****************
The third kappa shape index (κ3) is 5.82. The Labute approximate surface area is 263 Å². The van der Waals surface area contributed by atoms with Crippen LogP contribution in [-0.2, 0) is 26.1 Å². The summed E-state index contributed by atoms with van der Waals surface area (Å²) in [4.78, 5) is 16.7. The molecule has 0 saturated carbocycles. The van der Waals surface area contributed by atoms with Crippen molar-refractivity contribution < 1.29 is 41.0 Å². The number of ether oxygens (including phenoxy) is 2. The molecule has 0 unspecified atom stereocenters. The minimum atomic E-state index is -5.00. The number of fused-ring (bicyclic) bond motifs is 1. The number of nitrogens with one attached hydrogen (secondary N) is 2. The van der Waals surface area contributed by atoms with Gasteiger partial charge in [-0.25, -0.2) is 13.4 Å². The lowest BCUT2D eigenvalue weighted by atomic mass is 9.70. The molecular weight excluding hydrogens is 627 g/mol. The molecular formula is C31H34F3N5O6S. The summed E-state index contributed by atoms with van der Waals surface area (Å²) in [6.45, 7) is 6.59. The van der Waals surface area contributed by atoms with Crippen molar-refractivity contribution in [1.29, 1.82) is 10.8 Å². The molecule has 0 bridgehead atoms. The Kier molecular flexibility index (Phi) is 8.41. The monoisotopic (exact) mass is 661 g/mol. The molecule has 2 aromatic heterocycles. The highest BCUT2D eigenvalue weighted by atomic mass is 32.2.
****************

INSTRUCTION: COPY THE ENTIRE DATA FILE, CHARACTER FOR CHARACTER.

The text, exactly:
The third kappa shape index (κ3) is 5.82. The Labute approximate surface area is 263 Å². The van der Waals surface area contributed by atoms with Crippen LogP contribution in [-0.2, 0) is 26.1 Å². The summed E-state index contributed by atoms with van der Waals surface area (Å²) in [4.78, 5) is 16.7. The molecule has 0 saturated carbocycles. The van der Waals surface area contributed by atoms with Crippen molar-refractivity contribution < 1.29 is 41.0 Å². The number of ether oxygens (including phenoxy) is 2. The molecule has 0 unspecified atom stereocenters. The minimum atomic E-state index is -5.00. The number of fused-ring (bicyclic) bond motifs is 1. The number of nitrogens with one attached hydrogen (secondary N) is 2. The van der Waals surface area contributed by atoms with Gasteiger partial charge in [-0.25, -0.2) is 13.4 Å². The lowest BCUT2D eigenvalue weighted by atomic mass is 9.70. The molecular weight excluding hydrogens is 627 g/mol. The molecular formula is C31H34F3N5O6S. The summed E-state index contributed by atoms with van der Waals surface area (Å²) in [6.45, 7) is 6.59. The van der Waals surface area contributed by atoms with Crippen molar-refractivity contribution in [1.29, 1.82) is 10.8 Å². The molecule has 0 bridgehead atoms. The Kier molecular flexibility index (Phi) is 8.41. The monoisotopic (exact) mass is 661 g/mol. The molecule has 2 aromatic heterocycles. The highest BCUT2D eigenvalue weighted by atomic mass is 32.2.